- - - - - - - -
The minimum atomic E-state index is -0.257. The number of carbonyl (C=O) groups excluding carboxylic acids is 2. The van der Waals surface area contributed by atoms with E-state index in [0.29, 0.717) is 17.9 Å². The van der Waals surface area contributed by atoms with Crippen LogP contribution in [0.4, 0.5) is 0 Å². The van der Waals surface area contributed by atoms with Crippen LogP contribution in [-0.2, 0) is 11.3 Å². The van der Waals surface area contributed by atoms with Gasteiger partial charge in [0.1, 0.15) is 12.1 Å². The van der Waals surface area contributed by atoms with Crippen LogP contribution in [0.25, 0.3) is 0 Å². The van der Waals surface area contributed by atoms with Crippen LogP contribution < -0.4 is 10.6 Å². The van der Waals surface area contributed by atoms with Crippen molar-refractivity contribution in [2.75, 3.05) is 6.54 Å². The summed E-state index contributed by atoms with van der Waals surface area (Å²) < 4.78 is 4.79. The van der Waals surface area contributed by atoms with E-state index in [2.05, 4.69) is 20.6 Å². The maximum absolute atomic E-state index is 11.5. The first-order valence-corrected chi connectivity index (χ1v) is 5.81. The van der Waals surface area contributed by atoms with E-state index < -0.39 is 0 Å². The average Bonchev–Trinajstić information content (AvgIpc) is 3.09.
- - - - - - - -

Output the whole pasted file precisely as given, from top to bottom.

The minimum atomic E-state index is -0.257. The number of carbonyl (C=O) groups excluding carboxylic acids is 2. The van der Waals surface area contributed by atoms with E-state index in [0.29, 0.717) is 17.9 Å². The van der Waals surface area contributed by atoms with Crippen LogP contribution in [0.4, 0.5) is 0 Å². The van der Waals surface area contributed by atoms with Crippen LogP contribution in [-0.2, 0) is 11.3 Å². The van der Waals surface area contributed by atoms with Gasteiger partial charge in [0.1, 0.15) is 12.1 Å². The van der Waals surface area contributed by atoms with Crippen LogP contribution in [0.25, 0.3) is 0 Å². The van der Waals surface area contributed by atoms with Crippen LogP contribution < -0.4 is 10.6 Å². The van der Waals surface area contributed by atoms with Crippen molar-refractivity contribution in [2.75, 3.05) is 6.54 Å². The summed E-state index contributed by atoms with van der Waals surface area (Å²) < 4.78 is 4.79. The van der Waals surface area contributed by atoms with E-state index in [2.05, 4.69) is 20.6 Å². The maximum absolute atomic E-state index is 11.5. The first-order valence-corrected chi connectivity index (χ1v) is 5.81. The van der Waals surface area contributed by atoms with E-state index < -0.39 is 0 Å². The average Bonchev–Trinajstić information content (AvgIpc) is 3.09.